How does a stand-alone inside air-conditioner work

Short version: a window AC sized swamp cooler can provide a small amount of real cooling under ideal conditions. If at all possible, just use a proper window AC.

When I was a student I lived in a one room apartment, and we were not allowed to have air conditioners, so I had a free standing swamp cooler. It was about the size of a small window AC, and consisted of a fan, water reservoir, pump, and evaporation substrate. The evaporative material was either wood shavings or foam (I replaced it a few times), and was about half an inch thick, and maybe two square feet. So much larger than the little desktop units.

It worked, but just barely. Measuring the input and output temperatures of the air, it was less than a 5F temperature drop. It was real, and measurable, but not much. I kept it in a window, so it might be bringing in 84F outside air, and dropping it to 81F before blowing it around the room. This is in a very dry climate, so ideal conditions. The small temperature drop was worth the effort of filling it with water once or twice per day, over just using a window fan.

The swamp cooler is so simple, and refuses to break, so in the many years since, I’ve occasionally used it in my house in the winter as a humidifier. The fan is larger than a typical desktop humidifier, so in exchange for being loud, it can put more moisture into the air than my other options. Because of that, I only bring it out when the dryness is causing skin problems.

Right. One of those tiny ones, where you use ice can make you feel cooler without raising the humidity so much it is pointless- but that is just enough to cool one person.

If you have a tube or something to vent it out- yes.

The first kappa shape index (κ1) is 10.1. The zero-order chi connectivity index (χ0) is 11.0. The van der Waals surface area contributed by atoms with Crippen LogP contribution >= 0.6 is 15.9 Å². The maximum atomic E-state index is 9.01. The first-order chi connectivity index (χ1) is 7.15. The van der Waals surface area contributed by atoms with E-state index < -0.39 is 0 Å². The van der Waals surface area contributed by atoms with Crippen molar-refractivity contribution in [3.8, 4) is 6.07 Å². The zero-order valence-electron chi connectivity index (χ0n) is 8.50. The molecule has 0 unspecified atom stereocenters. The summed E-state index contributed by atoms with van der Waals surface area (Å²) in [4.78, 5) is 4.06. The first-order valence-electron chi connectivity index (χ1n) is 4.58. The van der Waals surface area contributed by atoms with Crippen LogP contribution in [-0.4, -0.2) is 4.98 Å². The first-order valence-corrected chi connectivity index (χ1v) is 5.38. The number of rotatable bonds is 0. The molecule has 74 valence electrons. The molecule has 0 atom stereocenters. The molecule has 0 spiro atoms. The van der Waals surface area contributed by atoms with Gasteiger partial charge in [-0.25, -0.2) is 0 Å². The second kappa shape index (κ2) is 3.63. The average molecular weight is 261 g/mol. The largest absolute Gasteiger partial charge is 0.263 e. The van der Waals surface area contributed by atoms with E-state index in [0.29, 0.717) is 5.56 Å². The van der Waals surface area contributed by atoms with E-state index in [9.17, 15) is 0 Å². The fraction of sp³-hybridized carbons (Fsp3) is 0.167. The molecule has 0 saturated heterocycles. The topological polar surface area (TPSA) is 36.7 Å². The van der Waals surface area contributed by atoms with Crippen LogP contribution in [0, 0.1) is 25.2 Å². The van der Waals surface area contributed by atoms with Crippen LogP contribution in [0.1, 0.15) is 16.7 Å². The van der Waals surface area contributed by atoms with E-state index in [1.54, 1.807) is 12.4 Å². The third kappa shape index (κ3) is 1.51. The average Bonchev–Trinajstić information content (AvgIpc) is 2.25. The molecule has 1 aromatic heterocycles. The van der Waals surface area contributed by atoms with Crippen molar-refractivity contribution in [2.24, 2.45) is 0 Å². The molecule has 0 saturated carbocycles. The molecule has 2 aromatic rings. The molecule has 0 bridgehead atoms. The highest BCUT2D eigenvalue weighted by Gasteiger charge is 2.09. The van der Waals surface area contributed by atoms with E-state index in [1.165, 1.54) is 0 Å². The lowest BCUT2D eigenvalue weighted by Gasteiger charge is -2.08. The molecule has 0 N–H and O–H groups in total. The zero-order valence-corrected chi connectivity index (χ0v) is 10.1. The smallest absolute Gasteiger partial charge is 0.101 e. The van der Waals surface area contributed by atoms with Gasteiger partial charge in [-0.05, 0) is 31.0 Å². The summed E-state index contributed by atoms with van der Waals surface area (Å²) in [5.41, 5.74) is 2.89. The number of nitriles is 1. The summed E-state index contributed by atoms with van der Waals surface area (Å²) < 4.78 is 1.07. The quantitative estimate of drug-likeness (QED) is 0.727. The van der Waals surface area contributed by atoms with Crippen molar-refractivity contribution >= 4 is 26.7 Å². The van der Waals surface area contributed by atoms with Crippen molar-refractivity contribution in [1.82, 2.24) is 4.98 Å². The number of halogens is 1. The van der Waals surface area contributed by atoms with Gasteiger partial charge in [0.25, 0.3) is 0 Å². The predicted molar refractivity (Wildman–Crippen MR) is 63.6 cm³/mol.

More than a small amount if the outside has low humidity. They work fine in the desert.

Yes, large ones work well. Have you seen the size of the ones people use for whole house cooling? Just picking the first one I found, this one designed to cool 1600 square feet is a box 34" \times 34" \times 46" and weighs 170 pounds, before adding water.

That same search showed several portable models, which probably also work fine, but they’re not desktop sized, and are not cheap. The ones with good reviews are floor standing, and start around $200.

Yep, the larger the more they cool. What we do is we have a larger portable by the back screen door- when it gets cooler outside we open the sliding glass door and turn on the swamp cooler- with the very dry air outside it cools quite well. But it is about 4 feet tall,

ISTM the intended use case for the not very effective mini swamp cooler is for someone in an office cube farm or such who either prefers it cooler than TBTB, happens to be in a warm spot in the building, or are near a window absorbing solar heat. Regardless of cause, their interest is micro, not macro.

It’s all about creating a micro-climate a couple feet across that’s incrementally better than doing nothing. While employing something you can sit on your desk, plug into your power strip, and not get yelled at for having.

It’s the summer equivalent of that thin cardigan you keep in your lower left desk drawer for use in winter.

It is NOT an air-conditioner. They call it an “AC”, which is double-speak for “air cooler”. It’s really a mini-humidifier.

Maybe, but even in that optimal use case, and with optimal very low ambient humidity, it’s still only slightly more effective than a fan of equivalent power, with the added fuss of having to refill the reservoir frequently. And if you’re willing to refresh water in a cooling device, it’d be much more effective to just have a fan, and then have a damp towel draped around your neck.

Yeah. It’s a cheap product in search of a barely plausible use case.

My brother points out that the world is increasingly filled with consumer products which are built to be sold, not to be used. IOW optimized for cost and curb appeal, not for actual functionality or durability.

In his line of work he’s forever repairing or reinforcing various consumer gizmos bought by small retailers for in-store or in-restaurant use that give zero thought to durability but look great in the catalog / web page. And boy are they cheap! Such a bargain.

Well, draping a damp towel around your neck isn’t particularly conducive to an office setting where it may soak/stain your shirt. Also there’s some benefit to having a device with a slower quieter fan that provides a similar amount of cooling without also blowing the papers on your desk around or blowing on the person sitting nearby.